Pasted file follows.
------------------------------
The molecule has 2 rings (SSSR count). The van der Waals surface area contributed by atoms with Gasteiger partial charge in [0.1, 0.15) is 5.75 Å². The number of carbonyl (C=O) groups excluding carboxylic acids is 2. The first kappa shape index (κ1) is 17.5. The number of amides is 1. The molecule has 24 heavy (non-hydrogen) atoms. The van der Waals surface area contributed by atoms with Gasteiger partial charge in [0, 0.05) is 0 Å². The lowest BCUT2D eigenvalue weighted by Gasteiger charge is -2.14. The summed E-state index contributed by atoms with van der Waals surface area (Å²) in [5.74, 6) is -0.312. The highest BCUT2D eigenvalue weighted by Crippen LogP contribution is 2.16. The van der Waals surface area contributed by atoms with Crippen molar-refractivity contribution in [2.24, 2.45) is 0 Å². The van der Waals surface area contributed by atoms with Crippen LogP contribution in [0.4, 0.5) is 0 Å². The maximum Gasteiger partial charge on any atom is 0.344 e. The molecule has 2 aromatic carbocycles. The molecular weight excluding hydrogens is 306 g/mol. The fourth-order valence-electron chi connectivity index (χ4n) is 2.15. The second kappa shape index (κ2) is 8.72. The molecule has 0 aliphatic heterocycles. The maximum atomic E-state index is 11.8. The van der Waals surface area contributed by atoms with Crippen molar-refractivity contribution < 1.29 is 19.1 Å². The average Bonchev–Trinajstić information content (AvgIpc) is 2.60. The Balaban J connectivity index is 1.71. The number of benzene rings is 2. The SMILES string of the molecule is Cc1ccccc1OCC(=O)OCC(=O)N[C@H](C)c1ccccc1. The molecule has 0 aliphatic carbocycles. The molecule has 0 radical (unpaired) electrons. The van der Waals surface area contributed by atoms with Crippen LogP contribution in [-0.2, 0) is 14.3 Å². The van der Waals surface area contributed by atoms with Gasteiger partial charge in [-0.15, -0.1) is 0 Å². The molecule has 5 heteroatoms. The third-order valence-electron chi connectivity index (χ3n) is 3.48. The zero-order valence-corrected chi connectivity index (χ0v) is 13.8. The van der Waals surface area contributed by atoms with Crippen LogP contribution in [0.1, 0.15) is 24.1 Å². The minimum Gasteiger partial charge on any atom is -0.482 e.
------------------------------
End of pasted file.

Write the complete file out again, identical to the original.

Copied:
The molecule has 2 rings (SSSR count). The van der Waals surface area contributed by atoms with Gasteiger partial charge in [0.1, 0.15) is 5.75 Å². The number of carbonyl (C=O) groups excluding carboxylic acids is 2. The first kappa shape index (κ1) is 17.5. The number of amides is 1. The molecule has 24 heavy (non-hydrogen) atoms. The van der Waals surface area contributed by atoms with Gasteiger partial charge in [0, 0.05) is 0 Å². The lowest BCUT2D eigenvalue weighted by Gasteiger charge is -2.14. The summed E-state index contributed by atoms with van der Waals surface area (Å²) in [5.74, 6) is -0.312. The highest BCUT2D eigenvalue weighted by Crippen LogP contribution is 2.16. The van der Waals surface area contributed by atoms with Crippen molar-refractivity contribution in [2.24, 2.45) is 0 Å². The van der Waals surface area contributed by atoms with Crippen LogP contribution in [0.4, 0.5) is 0 Å². The maximum Gasteiger partial charge on any atom is 0.344 e. The molecule has 2 aromatic carbocycles. The molecular weight excluding hydrogens is 306 g/mol. The fourth-order valence-electron chi connectivity index (χ4n) is 2.15. The second kappa shape index (κ2) is 8.72. The molecule has 0 aliphatic heterocycles. The maximum atomic E-state index is 11.8. The van der Waals surface area contributed by atoms with Crippen molar-refractivity contribution < 1.29 is 19.1 Å². The average Bonchev–Trinajstić information content (AvgIpc) is 2.60. The Balaban J connectivity index is 1.71. The number of benzene rings is 2. The SMILES string of the molecule is Cc1ccccc1OCC(=O)OCC(=O)N[C@H](C)c1ccccc1. The molecule has 0 aliphatic carbocycles. The molecule has 0 radical (unpaired) electrons. The van der Waals surface area contributed by atoms with Crippen LogP contribution in [-0.2, 0) is 14.3 Å². The van der Waals surface area contributed by atoms with Gasteiger partial charge in [-0.15, -0.1) is 0 Å². The molecule has 5 heteroatoms. The third-order valence-electron chi connectivity index (χ3n) is 3.48. The zero-order valence-corrected chi connectivity index (χ0v) is 13.8. The van der Waals surface area contributed by atoms with Crippen LogP contribution in [0.1, 0.15) is 24.1 Å². The minimum Gasteiger partial charge on any atom is -0.482 e.